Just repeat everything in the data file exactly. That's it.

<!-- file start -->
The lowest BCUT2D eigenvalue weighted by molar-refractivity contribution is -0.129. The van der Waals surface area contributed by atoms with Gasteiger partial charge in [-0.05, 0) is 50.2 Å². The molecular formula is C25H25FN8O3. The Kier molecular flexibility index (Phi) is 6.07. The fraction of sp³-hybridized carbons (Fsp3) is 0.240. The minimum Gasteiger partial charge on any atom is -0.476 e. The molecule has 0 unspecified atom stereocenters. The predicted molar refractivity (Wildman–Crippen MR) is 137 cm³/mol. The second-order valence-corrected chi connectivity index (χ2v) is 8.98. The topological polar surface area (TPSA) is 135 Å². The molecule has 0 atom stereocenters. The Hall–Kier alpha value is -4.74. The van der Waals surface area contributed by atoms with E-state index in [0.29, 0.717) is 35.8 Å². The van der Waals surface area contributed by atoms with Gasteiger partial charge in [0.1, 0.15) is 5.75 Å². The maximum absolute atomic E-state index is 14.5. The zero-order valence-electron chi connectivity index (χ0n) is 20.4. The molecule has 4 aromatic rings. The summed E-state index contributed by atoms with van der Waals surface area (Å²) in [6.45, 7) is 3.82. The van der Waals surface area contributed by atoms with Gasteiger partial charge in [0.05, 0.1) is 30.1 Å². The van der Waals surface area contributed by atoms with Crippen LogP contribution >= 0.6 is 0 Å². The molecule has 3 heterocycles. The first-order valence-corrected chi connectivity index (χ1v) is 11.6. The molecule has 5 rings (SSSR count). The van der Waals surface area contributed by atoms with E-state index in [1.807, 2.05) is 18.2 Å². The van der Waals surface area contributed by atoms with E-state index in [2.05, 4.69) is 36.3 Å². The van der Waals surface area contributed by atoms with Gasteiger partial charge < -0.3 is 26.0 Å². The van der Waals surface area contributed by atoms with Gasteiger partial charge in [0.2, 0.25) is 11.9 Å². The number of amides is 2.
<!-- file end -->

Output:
The lowest BCUT2D eigenvalue weighted by molar-refractivity contribution is -0.129. The van der Waals surface area contributed by atoms with Gasteiger partial charge in [-0.05, 0) is 50.2 Å². The molecular formula is C25H25FN8O3. The Kier molecular flexibility index (Phi) is 6.07. The fraction of sp³-hybridized carbons (Fsp3) is 0.240. The minimum Gasteiger partial charge on any atom is -0.476 e. The molecule has 0 unspecified atom stereocenters. The predicted molar refractivity (Wildman–Crippen MR) is 137 cm³/mol. The second-order valence-corrected chi connectivity index (χ2v) is 8.98. The topological polar surface area (TPSA) is 135 Å². The molecule has 0 atom stereocenters. The Hall–Kier alpha value is -4.74. The van der Waals surface area contributed by atoms with E-state index in [0.29, 0.717) is 35.8 Å². The van der Waals surface area contributed by atoms with Gasteiger partial charge in [0.1, 0.15) is 5.75 Å². The maximum absolute atomic E-state index is 14.5. The zero-order valence-electron chi connectivity index (χ0n) is 20.4. The molecule has 4 aromatic rings. The summed E-state index contributed by atoms with van der Waals surface area (Å²) in [6.45, 7) is 3.82. The van der Waals surface area contributed by atoms with Gasteiger partial charge in [0.05, 0.1) is 30.1 Å². The van der Waals surface area contributed by atoms with Crippen LogP contribution >= 0.6 is 0 Å². The molecule has 3 heterocycles. The first-order valence-corrected chi connectivity index (χ1v) is 11.6. The molecule has 5 rings (SSSR count). The van der Waals surface area contributed by atoms with E-state index in [1.807, 2.05) is 18.2 Å². The van der Waals surface area contributed by atoms with E-state index in [2.05, 4.69) is 36.3 Å². The van der Waals surface area contributed by atoms with Gasteiger partial charge < -0.3 is 26.0 Å². The van der Waals surface area contributed by atoms with Gasteiger partial charge in [0.2, 0.25) is 11.9 Å². The number of amides is 2.